Transformative applications are still far away. But it makes sense to evaluate their possibilities now and invest in developing technology that can enable them. They will be most powerful when tied to a new business model in which the logic of value creation and capture departs from existing approaches. Such business models are hard to adopt but can unlock future growth for companies.
Consider how law firms will have to change to make smart contracts viable. They’ll need to develop new expertise in software and blockchain programming. They’ll probably also have to rethink their hourly payment model and entertain the idea of charging transaction or hosting fees for contracts, to name just two possible approaches. Whatever tack they take, executives must be sure they understand and have tested the business model implications before making any switch.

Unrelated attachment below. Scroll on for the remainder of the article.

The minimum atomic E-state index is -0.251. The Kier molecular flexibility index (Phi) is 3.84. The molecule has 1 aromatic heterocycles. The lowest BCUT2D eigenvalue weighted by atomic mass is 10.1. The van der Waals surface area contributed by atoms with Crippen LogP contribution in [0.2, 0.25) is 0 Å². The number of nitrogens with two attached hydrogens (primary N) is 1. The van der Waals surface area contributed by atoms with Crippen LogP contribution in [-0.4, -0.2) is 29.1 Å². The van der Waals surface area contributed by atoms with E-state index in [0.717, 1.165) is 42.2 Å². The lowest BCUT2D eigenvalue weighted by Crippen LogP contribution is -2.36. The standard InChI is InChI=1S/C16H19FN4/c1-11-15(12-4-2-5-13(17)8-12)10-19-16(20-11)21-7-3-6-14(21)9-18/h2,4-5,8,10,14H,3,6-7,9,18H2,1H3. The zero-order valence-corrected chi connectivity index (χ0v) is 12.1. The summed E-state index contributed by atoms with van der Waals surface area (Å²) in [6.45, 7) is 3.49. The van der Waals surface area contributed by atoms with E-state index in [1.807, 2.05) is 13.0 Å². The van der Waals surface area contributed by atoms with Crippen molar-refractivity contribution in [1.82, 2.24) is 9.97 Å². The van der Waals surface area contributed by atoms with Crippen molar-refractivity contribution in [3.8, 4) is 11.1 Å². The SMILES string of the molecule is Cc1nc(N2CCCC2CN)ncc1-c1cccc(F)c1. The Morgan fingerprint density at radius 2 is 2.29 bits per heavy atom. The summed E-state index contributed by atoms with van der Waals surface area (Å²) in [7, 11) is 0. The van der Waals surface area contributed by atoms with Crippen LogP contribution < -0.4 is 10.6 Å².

Transformative scenarios will take off last, but they will also deliver enormous value. Two areas where they could have a profound impact: large-scale public identity systems for such functions as passport control, and algorithm-driven decision making in the prevention of money laundering and in complex financial transactions that involve many parties. We expect these applications won’t reach broad adoption and critical mass for at least another decade and probably more.
Transformative applications will also give rise to new platform-level players that will coordinate and govern the new ecosystems. These will be the Googles and Facebook’s of the next generation. It will require patience to realize such opportunities. Though it may be premature to start making significant investments in them now, developing the required foundations for them—tools and standards—is still worthwhile.